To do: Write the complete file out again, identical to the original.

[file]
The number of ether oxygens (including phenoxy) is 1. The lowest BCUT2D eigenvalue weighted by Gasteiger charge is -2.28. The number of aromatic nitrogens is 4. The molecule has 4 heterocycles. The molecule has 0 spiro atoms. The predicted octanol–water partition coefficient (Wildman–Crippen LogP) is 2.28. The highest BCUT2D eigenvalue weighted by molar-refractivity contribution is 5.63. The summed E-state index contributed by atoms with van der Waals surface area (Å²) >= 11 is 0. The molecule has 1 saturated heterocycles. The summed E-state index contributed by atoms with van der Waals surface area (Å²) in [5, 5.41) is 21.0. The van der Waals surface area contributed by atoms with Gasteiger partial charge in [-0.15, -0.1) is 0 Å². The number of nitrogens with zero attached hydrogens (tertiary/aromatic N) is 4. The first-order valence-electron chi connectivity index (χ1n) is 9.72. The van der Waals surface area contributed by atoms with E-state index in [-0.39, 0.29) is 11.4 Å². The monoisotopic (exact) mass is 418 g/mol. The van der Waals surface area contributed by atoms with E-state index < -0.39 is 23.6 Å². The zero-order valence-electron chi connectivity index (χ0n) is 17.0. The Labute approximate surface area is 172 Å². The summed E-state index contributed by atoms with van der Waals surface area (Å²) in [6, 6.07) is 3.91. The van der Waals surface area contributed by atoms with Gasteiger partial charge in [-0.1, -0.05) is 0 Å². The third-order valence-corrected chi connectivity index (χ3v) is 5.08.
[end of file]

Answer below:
The number of ether oxygens (including phenoxy) is 1. The lowest BCUT2D eigenvalue weighted by Gasteiger charge is -2.28. The number of aromatic nitrogens is 4. The molecule has 4 heterocycles. The molecule has 0 spiro atoms. The predicted octanol–water partition coefficient (Wildman–Crippen LogP) is 2.28. The highest BCUT2D eigenvalue weighted by molar-refractivity contribution is 5.63. The summed E-state index contributed by atoms with van der Waals surface area (Å²) >= 11 is 0. The molecule has 1 saturated heterocycles. The summed E-state index contributed by atoms with van der Waals surface area (Å²) in [5, 5.41) is 21.0. The van der Waals surface area contributed by atoms with Gasteiger partial charge in [-0.15, -0.1) is 0 Å². The number of nitrogens with zero attached hydrogens (tertiary/aromatic N) is 4. The first-order valence-electron chi connectivity index (χ1n) is 9.72. The van der Waals surface area contributed by atoms with E-state index in [-0.39, 0.29) is 11.4 Å². The monoisotopic (exact) mass is 418 g/mol. The van der Waals surface area contributed by atoms with E-state index < -0.39 is 23.6 Å². The zero-order valence-electron chi connectivity index (χ0n) is 17.0. The Labute approximate surface area is 172 Å². The summed E-state index contributed by atoms with van der Waals surface area (Å²) in [6, 6.07) is 3.91. The van der Waals surface area contributed by atoms with Gasteiger partial charge in [-0.1, -0.05) is 0 Å². The third-order valence-corrected chi connectivity index (χ3v) is 5.08.